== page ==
A disclaimer on Wikipedia states “it is important to note that fledgling, or less well monitored, articles may be susceptible to vandalism and insertion of false information.”

Boasting over two million articles, Wikipedia is used by about 6 per cent of Internet users, significantly more than the traffic to more authorised sites, such as those of newspapers. Its articles are mainly edited by a team of volunteers.

Wikipedia was really a trailblazer in the current trend of virtual communities of practice, an area of my academic research interests. However, I know full well that whatever I read might not be accurate.

I once heard it said that Wikipedia is a great place to start your research, but a bad place to end it. I feel that is an accurate assessment. I personally enjoy exploring Wikipedia and often find I end up on a page I never imagined I would find.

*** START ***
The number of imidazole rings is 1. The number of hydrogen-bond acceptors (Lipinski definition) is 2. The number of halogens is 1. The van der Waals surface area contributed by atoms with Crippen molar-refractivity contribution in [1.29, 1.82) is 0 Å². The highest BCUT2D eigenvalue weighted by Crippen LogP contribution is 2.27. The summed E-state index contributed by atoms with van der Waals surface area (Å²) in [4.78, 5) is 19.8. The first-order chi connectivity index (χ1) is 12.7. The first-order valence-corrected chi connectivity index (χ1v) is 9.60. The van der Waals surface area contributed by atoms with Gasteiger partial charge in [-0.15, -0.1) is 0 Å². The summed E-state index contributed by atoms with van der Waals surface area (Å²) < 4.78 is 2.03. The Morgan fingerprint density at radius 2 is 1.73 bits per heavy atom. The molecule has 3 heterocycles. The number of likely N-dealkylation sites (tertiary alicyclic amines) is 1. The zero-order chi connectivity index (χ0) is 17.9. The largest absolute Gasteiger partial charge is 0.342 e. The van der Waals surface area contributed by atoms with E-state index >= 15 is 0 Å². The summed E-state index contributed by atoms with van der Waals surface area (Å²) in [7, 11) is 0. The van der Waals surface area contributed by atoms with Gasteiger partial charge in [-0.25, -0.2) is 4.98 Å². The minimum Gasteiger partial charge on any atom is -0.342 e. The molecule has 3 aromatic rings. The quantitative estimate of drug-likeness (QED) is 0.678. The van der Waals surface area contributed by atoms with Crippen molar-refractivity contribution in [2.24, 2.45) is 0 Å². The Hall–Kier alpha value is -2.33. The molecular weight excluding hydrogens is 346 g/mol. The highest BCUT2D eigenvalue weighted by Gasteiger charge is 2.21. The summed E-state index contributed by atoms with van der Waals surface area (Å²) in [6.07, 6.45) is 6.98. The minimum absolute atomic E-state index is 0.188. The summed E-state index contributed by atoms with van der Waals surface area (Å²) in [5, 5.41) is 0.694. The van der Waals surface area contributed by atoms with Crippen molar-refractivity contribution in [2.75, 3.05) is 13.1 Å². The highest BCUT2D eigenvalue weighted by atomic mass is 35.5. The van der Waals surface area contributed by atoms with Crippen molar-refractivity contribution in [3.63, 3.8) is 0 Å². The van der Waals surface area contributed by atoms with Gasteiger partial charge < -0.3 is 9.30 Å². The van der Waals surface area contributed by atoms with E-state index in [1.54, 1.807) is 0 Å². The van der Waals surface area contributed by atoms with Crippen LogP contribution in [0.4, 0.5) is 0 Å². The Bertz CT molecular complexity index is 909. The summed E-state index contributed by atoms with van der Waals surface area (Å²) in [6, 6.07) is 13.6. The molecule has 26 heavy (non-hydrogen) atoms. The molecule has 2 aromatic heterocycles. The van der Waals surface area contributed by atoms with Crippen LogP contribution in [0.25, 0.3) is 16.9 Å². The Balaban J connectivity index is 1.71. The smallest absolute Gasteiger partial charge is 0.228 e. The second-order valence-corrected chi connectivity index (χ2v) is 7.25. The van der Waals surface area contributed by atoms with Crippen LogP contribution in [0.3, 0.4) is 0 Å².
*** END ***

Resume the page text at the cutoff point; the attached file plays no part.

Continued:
As an adjunct instructor, I go to great lengths to explain why Wikipedia is not an ideal source for research information — precisely for the reasons mentioned above.  I explain that they can begin their research at Wikipedia — as it is usually one of the top five pages to appear following a Google search — but I tell them to follow the links to the resources cited on the page itself.

However, I am admittedly a bit of a hypocrite as I frequently link to Wikipedia pages in this blog due to the ease with which pages relevant to my topics can be found. Without question, Wikipedia pages are a great clearinghouse of information — a true crossroads of knowledge — and for that reason alone the site is a useful tool.

But, its greatest strength is also its greatest weakness — one that will forever exist so long as the site remains as it is now.